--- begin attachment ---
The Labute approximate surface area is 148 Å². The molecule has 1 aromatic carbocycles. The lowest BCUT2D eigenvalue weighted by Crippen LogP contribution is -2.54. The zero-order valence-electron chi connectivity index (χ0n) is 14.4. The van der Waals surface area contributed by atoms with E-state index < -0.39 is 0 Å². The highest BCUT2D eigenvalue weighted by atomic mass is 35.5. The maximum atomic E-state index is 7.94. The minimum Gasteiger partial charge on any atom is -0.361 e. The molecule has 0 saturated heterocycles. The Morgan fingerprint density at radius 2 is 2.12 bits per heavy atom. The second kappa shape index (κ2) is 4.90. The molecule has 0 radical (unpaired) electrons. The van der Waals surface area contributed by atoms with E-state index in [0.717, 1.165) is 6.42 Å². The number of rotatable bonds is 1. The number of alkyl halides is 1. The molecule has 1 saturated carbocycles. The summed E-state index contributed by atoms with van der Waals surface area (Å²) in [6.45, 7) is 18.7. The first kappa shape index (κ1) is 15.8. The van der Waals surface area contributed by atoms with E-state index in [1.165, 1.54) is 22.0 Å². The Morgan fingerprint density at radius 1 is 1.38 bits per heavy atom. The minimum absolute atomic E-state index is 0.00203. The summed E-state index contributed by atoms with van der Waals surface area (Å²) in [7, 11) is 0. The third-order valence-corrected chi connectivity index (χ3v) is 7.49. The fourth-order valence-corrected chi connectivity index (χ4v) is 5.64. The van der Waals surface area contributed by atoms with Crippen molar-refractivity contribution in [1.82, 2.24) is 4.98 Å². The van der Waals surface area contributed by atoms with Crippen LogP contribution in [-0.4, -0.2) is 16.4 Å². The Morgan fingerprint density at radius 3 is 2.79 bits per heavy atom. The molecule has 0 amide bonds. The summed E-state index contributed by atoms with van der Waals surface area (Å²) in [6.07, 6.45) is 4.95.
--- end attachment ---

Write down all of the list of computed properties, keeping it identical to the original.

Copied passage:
The Labute approximate surface area is 148 Å². The molecule has 1 aromatic carbocycles. The lowest BCUT2D eigenvalue weighted by Crippen LogP contribution is -2.54. The zero-order valence-electron chi connectivity index (χ0n) is 14.4. The van der Waals surface area contributed by atoms with E-state index < -0.39 is 0 Å². The highest BCUT2D eigenvalue weighted by atomic mass is 35.5. The maximum atomic E-state index is 7.94. The minimum Gasteiger partial charge on any atom is -0.361 e. The molecule has 0 saturated heterocycles. The Morgan fingerprint density at radius 2 is 2.12 bits per heavy atom. The second kappa shape index (κ2) is 4.90. The molecule has 0 radical (unpaired) electrons. The van der Waals surface area contributed by atoms with E-state index in [0.717, 1.165) is 6.42 Å². The number of rotatable bonds is 1. The number of alkyl halides is 1. The molecule has 1 saturated carbocycles. The summed E-state index contributed by atoms with van der Waals surface area (Å²) in [6.45, 7) is 18.7. The first kappa shape index (κ1) is 15.8. The van der Waals surface area contributed by atoms with E-state index in [1.165, 1.54) is 22.0 Å². The Morgan fingerprint density at radius 1 is 1.38 bits per heavy atom. The minimum absolute atomic E-state index is 0.00203. The summed E-state index contributed by atoms with van der Waals surface area (Å²) in [7, 11) is 0. The third-order valence-corrected chi connectivity index (χ3v) is 7.49. The fourth-order valence-corrected chi connectivity index (χ4v) is 5.64. The van der Waals surface area contributed by atoms with Crippen molar-refractivity contribution in [1.82, 2.24) is 4.98 Å². The van der Waals surface area contributed by atoms with Crippen LogP contribution in [-0.4, -0.2) is 16.4 Å². The Morgan fingerprint density at radius 3 is 2.79 bits per heavy atom. The molecule has 0 amide bonds. The summed E-state index contributed by atoms with van der Waals surface area (Å²) in [6.07, 6.45) is 4.95.